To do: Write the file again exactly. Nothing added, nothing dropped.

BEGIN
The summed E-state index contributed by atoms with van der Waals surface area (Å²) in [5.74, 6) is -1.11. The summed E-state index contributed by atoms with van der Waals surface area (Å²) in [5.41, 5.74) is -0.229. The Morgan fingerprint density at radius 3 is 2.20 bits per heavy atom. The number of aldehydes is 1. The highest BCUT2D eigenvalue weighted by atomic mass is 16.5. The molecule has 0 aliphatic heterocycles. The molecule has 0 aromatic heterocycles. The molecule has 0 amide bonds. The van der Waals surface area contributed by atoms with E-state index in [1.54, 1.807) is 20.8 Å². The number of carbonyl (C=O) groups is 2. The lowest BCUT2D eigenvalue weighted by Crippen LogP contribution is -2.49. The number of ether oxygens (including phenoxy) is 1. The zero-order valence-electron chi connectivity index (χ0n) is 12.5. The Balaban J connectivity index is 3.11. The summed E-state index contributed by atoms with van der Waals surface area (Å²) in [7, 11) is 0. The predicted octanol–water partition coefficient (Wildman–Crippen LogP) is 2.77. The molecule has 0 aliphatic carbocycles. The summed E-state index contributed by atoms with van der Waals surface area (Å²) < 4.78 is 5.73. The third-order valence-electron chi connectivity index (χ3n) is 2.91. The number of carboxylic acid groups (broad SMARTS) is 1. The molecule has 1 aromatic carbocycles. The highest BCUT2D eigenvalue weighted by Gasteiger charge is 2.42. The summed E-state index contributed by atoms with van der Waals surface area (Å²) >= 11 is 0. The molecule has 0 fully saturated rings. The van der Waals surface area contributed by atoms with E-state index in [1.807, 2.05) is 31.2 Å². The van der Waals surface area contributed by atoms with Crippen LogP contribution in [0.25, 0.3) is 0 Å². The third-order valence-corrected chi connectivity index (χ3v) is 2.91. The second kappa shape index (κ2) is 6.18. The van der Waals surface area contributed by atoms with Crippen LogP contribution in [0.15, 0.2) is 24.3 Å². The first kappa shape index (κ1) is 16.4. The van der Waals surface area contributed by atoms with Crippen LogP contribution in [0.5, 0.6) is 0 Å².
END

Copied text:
The summed E-state index contributed by atoms with van der Waals surface area (Å²) in [5.74, 6) is -1.11. The summed E-state index contributed by atoms with van der Waals surface area (Å²) in [5.41, 5.74) is -0.229. The Morgan fingerprint density at radius 3 is 2.20 bits per heavy atom. The number of aldehydes is 1. The highest BCUT2D eigenvalue weighted by atomic mass is 16.5. The molecule has 0 aliphatic heterocycles. The molecule has 0 aromatic heterocycles. The molecule has 0 amide bonds. The van der Waals surface area contributed by atoms with E-state index in [1.54, 1.807) is 20.8 Å². The number of carbonyl (C=O) groups is 2. The lowest BCUT2D eigenvalue weighted by Crippen LogP contribution is -2.49. The number of ether oxygens (including phenoxy) is 1. The zero-order valence-electron chi connectivity index (χ0n) is 12.5. The Balaban J connectivity index is 3.11. The summed E-state index contributed by atoms with van der Waals surface area (Å²) in [7, 11) is 0. The predicted octanol–water partition coefficient (Wildman–Crippen LogP) is 2.77. The molecule has 0 aliphatic carbocycles. The summed E-state index contributed by atoms with van der Waals surface area (Å²) < 4.78 is 5.73. The third-order valence-electron chi connectivity index (χ3n) is 2.91. The number of carboxylic acid groups (broad SMARTS) is 1. The molecule has 1 aromatic carbocycles. The highest BCUT2D eigenvalue weighted by Gasteiger charge is 2.42. The summed E-state index contributed by atoms with van der Waals surface area (Å²) >= 11 is 0. The molecule has 0 fully saturated rings. The van der Waals surface area contributed by atoms with E-state index in [1.807, 2.05) is 31.2 Å². The van der Waals surface area contributed by atoms with Crippen LogP contribution in [0.25, 0.3) is 0 Å². The third-order valence-corrected chi connectivity index (χ3v) is 2.91. The second kappa shape index (κ2) is 6.18. The van der Waals surface area contributed by atoms with Crippen LogP contribution in [0.15, 0.2) is 24.3 Å². The first kappa shape index (κ1) is 16.4. The van der Waals surface area contributed by atoms with Crippen LogP contribution in [0.5, 0.6) is 0 Å².